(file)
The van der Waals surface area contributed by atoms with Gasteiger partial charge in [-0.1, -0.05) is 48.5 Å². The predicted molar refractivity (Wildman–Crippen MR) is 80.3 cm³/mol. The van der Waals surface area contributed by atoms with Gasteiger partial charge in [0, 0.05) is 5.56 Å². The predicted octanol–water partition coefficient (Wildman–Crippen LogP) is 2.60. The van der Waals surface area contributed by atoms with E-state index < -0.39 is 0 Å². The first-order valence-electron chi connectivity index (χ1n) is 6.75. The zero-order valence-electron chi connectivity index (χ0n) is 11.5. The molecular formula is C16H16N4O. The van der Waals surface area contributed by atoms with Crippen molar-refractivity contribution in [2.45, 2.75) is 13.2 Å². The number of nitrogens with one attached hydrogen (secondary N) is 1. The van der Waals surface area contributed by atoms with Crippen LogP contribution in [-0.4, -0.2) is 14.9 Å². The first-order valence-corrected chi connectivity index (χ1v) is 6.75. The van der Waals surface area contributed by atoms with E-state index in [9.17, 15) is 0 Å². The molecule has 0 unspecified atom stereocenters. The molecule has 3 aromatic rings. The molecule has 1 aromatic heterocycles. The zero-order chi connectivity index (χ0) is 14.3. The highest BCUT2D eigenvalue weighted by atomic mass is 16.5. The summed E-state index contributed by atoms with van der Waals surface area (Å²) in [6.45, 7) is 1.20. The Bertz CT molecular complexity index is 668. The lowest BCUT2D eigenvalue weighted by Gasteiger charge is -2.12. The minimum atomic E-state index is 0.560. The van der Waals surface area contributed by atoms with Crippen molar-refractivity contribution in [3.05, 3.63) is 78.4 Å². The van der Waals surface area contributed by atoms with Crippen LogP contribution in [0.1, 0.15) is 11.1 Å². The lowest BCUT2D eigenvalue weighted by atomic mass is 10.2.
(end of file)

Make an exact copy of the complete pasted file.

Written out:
The van der Waals surface area contributed by atoms with Gasteiger partial charge in [-0.1, -0.05) is 48.5 Å². The predicted molar refractivity (Wildman–Crippen MR) is 80.3 cm³/mol. The van der Waals surface area contributed by atoms with Gasteiger partial charge in [0, 0.05) is 5.56 Å². The predicted octanol–water partition coefficient (Wildman–Crippen LogP) is 2.60. The van der Waals surface area contributed by atoms with E-state index < -0.39 is 0 Å². The first-order valence-electron chi connectivity index (χ1n) is 6.75. The zero-order valence-electron chi connectivity index (χ0n) is 11.5. The molecular formula is C16H16N4O. The van der Waals surface area contributed by atoms with Crippen molar-refractivity contribution in [2.45, 2.75) is 13.2 Å². The number of nitrogens with one attached hydrogen (secondary N) is 1. The van der Waals surface area contributed by atoms with Crippen LogP contribution in [-0.4, -0.2) is 14.9 Å². The first-order valence-corrected chi connectivity index (χ1v) is 6.75. The van der Waals surface area contributed by atoms with E-state index in [9.17, 15) is 0 Å². The molecule has 0 unspecified atom stereocenters. The molecule has 3 aromatic rings. The molecule has 1 aromatic heterocycles. The zero-order chi connectivity index (χ0) is 14.3. The highest BCUT2D eigenvalue weighted by atomic mass is 16.5. The summed E-state index contributed by atoms with van der Waals surface area (Å²) in [6.45, 7) is 1.20. The Bertz CT molecular complexity index is 668. The lowest BCUT2D eigenvalue weighted by Gasteiger charge is -2.12. The minimum atomic E-state index is 0.560. The van der Waals surface area contributed by atoms with Crippen molar-refractivity contribution in [3.05, 3.63) is 78.4 Å². The van der Waals surface area contributed by atoms with Crippen LogP contribution in [0.1, 0.15) is 11.1 Å². The lowest BCUT2D eigenvalue weighted by atomic mass is 10.2.